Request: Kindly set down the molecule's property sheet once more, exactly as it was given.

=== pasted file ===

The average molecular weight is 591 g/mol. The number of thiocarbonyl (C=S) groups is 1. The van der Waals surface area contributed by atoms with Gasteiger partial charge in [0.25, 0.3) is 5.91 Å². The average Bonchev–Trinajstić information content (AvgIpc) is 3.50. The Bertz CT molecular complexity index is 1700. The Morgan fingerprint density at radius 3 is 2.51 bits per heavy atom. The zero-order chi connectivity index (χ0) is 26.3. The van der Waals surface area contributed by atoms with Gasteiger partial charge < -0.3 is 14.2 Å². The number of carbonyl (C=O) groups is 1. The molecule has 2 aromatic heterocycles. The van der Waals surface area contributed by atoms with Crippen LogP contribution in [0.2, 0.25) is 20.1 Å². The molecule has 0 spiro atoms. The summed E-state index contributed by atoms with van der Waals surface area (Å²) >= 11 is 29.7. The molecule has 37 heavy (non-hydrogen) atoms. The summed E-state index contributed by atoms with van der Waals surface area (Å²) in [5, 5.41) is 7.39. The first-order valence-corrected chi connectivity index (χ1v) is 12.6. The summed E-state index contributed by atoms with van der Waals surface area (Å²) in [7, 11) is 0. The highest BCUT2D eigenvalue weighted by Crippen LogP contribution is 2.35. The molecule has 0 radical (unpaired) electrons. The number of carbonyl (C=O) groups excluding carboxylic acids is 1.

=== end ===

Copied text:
The average molecular weight is 591 g/mol. The number of thiocarbonyl (C=S) groups is 1. The van der Waals surface area contributed by atoms with Gasteiger partial charge in [0.25, 0.3) is 5.91 Å². The average Bonchev–Trinajstić information content (AvgIpc) is 3.50. The Bertz CT molecular complexity index is 1700. The Morgan fingerprint density at radius 3 is 2.51 bits per heavy atom. The zero-order chi connectivity index (χ0) is 26.3. The van der Waals surface area contributed by atoms with Gasteiger partial charge < -0.3 is 14.2 Å². The number of carbonyl (C=O) groups is 1. The molecule has 2 aromatic heterocycles. The van der Waals surface area contributed by atoms with Crippen LogP contribution in [0.2, 0.25) is 20.1 Å². The molecule has 0 spiro atoms. The summed E-state index contributed by atoms with van der Waals surface area (Å²) >= 11 is 29.7. The molecule has 37 heavy (non-hydrogen) atoms. The summed E-state index contributed by atoms with van der Waals surface area (Å²) in [5, 5.41) is 7.39. The first-order valence-corrected chi connectivity index (χ1v) is 12.6. The summed E-state index contributed by atoms with van der Waals surface area (Å²) in [7, 11) is 0. The highest BCUT2D eigenvalue weighted by Crippen LogP contribution is 2.35. The molecule has 0 radical (unpaired) electrons. The number of carbonyl (C=O) groups excluding carboxylic acids is 1.